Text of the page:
In 1980, a new category was added. DOCG (the G stands for Garantita) is granted to wines with a certain subjective high quality. Traditionally, DOCG labels were merely the highest-profile wines that lobbied for the status (getting DOC or DOCG vastly improves reputations and therefore sales, though the costs of putting up the wine annually for testing are high). In 1992, the laws were rewritten and Italy's original list of six DOCG wines (three of which were Tuscan) jumped to 15; the count now stands at 47. Eight of these are Tuscans (Brunello di Montalcino, Carmignano, Chianti, in several varieties, Chianti Classico, Vino Nobile di Montepulciano, Vernaccia di San Gimignano, Morellino di Scansano, and Aleatico dell'Elba) and two are Umbrian (Sagrantino di Montefalco and Torgiano Rosso Riserva).
Many respectable producers have experimented by mixing varietals with French grapes, such as cabernet and chardonnay, to produce wines that, though complex and of high quality, don't fall into the conservative DOC system. The category known as IGT (Indicazione Geografica Tipica) has since 1992 generally been applied to these, as well as to good quality "regional" wines that don't meet any specific DOC criteria. Among this classification, the highbred wines became known as Supertuscans: There's no guaranteeing the quality of these experimental wines, yet most self-respecting producers won't put on the market a failure or something undrinkable. If you come across a 30€ bottle with a fanciful name marked as an IGT, it's probably a Supertuscan -- or aspires to be.
Perhaps the highest-profile Supertuscan is Sassicaia, a huge and complex cabernet blend that lives for decades and is priced accordingly. It's produced by a single estate near the coast south of Livorno and, despite the popular status of more well-known wines such as Brunello, is perhaps Italy's finest red wine. The cabernet grapevines used here were transplanted from the Château Lafite in the 1940s.
The practical upshot of all this is that DOC and DOCG wines represent the best of traditional wine formulas. IGT wines are for unique wines from even smaller specific areas or single vintners, and this is one of the fastest growing categories among the better wines and extraordinary one-offs.
Tuscan Wines -- Undoubtedly, Italy's most famous wine is the easygoing and versatile chianti, traditionally produced all around central Tuscany. The Chianti Classico zone of the tall hills between Florence and Siena produces the oldest, most balanced blends; it was the world's first officially established wine area in 1716. In the 19th century, a more exacting formula for chianti was worked out in the hills between Siena and Florence by Baron Ricasoli, with 75% to 90% sangiovese with other local grapes thrown in to mellow it out and make it more drinkable. Only recently were the DOCG laws controlling chianti relaxed to allow fully sangioveto chiantis to be produced, and today, a Chianti Classico can have anywhere from 70% to 100% sangiovese, often rounded out with an imported cru such as cabernet, merlot, or pinot nero. This has led to a surge in the quality and full-bodiedness of chianti, moving most of it from being a knockabout good table wine to a complex, structured, heavyweight contender in annual wine fairs. Although quality still varies, it's usually thoroughly reliable and is one of the best everyday wines produced anywhere.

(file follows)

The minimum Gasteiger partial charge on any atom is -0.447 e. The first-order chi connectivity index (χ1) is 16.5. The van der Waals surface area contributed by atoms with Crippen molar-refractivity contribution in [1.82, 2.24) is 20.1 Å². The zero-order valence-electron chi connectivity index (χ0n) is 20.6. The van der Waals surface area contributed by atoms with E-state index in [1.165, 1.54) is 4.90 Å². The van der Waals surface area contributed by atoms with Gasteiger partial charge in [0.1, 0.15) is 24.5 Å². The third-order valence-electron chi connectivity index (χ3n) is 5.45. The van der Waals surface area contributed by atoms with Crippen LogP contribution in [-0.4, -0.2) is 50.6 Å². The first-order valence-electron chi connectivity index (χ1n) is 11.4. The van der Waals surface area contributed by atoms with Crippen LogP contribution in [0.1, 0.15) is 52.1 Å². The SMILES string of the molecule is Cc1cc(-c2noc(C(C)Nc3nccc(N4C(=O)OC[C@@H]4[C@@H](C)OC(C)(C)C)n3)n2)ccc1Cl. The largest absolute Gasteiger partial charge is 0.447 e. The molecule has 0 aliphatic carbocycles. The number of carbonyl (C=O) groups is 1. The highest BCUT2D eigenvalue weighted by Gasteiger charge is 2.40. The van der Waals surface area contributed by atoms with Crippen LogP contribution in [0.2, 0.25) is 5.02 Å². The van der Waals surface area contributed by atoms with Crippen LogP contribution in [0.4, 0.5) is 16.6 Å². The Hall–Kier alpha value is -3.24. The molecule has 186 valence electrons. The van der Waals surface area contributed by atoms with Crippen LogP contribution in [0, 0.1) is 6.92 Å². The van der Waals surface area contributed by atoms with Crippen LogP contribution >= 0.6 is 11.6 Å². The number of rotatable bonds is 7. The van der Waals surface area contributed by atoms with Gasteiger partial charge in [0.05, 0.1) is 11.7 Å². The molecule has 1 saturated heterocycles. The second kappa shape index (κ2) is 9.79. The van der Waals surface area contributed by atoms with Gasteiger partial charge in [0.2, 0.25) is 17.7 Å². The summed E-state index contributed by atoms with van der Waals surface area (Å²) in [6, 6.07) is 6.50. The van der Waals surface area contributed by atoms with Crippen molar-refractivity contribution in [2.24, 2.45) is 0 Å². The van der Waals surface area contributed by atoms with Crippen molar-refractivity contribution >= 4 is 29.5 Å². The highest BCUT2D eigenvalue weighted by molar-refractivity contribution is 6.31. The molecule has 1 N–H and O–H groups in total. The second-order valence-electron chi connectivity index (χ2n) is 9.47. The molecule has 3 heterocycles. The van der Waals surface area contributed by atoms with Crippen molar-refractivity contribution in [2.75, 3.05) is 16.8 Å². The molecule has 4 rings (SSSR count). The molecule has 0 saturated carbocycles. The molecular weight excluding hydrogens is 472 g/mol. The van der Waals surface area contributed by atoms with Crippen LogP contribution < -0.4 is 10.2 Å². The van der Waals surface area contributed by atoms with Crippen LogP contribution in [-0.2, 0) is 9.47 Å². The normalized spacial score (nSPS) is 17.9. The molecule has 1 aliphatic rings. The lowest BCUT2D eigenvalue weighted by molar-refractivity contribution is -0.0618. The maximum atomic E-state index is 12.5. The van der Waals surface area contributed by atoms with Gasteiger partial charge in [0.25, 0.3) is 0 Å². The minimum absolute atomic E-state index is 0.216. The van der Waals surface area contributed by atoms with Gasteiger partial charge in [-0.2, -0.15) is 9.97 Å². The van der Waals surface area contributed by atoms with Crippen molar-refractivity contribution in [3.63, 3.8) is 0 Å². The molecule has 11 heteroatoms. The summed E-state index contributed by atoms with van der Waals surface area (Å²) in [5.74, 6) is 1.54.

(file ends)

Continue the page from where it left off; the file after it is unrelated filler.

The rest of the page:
Other Chianti DOC zones are Chianti Colli Fiorentini, Florence's table wine; Chianti Colli Senesi, the largest zone, filling in gaps around Siena where yield regulations keep them from growing Brunello, Vino Nobile, or Vernaccia (the chianti can be very good but is unreliable); Chianti Colli Aretine, a mellow edition; Chianti Colline Pisane and Chianti Montespertoli, the featherweight contenders; Chianti Montalbano, the juicy-fruits of the gang; and Chianti Rúfina -- not to be confused with Ruffino, one of the biggest Chianti Classico houses -- which flexes its muscle east of Florence to make chiantis of some complexity and style.
Tuscany's powerhouse red wine -- and, depending on whom you ask, the number-one or number-two wine in all of Italy -- is Brunello di Montalcino. It was developed in the 18th century when the Biondi-Santi vineyards were hit with a fungus that left only the dusty slate-blue sangiovese grosso grapes alive. It was the first wine to be granted DOCG status. Brunello is 100% sangiovese grosso, aged for 4 years (5 for the riserva labels), most of it in oak barrels. It's a deep-ruby elixir of remarkable complexity, a full mouth feel, long flavors, and usually a good deal of tannins. It needs steak or game dishes to let it shine; for a lighter-weight adventure try the Rosso di Montalcino, a younger, fruitier version.
Vino Nobile di Montepulciano is Tuscany's other long-respected red, a deep-garnet liquid that rolls around the tongue with a lasting flavor of fruits, violets, and damp soil. It's good paired with meats but also with fruit, bread, and cheese on a picnic. Significantly cheaper than Brunello, it's a less complex but more versatile wine.
Two of the oldest wine zones, also founded in 1716, border Florence, and both have made use of French grapes since the 18th century. The tiny DOC Pomino zone to the east of Florence (abutting Chianti Rúfina territory) mixes cabernet, merlot, and sometimes pinot noir into its sangiovese for a pleasant red. DOCG Carmignano, near Prato between Florence and Lucca, tosses cabernet into the chianti-like brew to make some of Tuscany's freshest, yet still refined and interesting, wines. Although they age well and keep forever, these wines can also be drunk practically straight out of the barrel.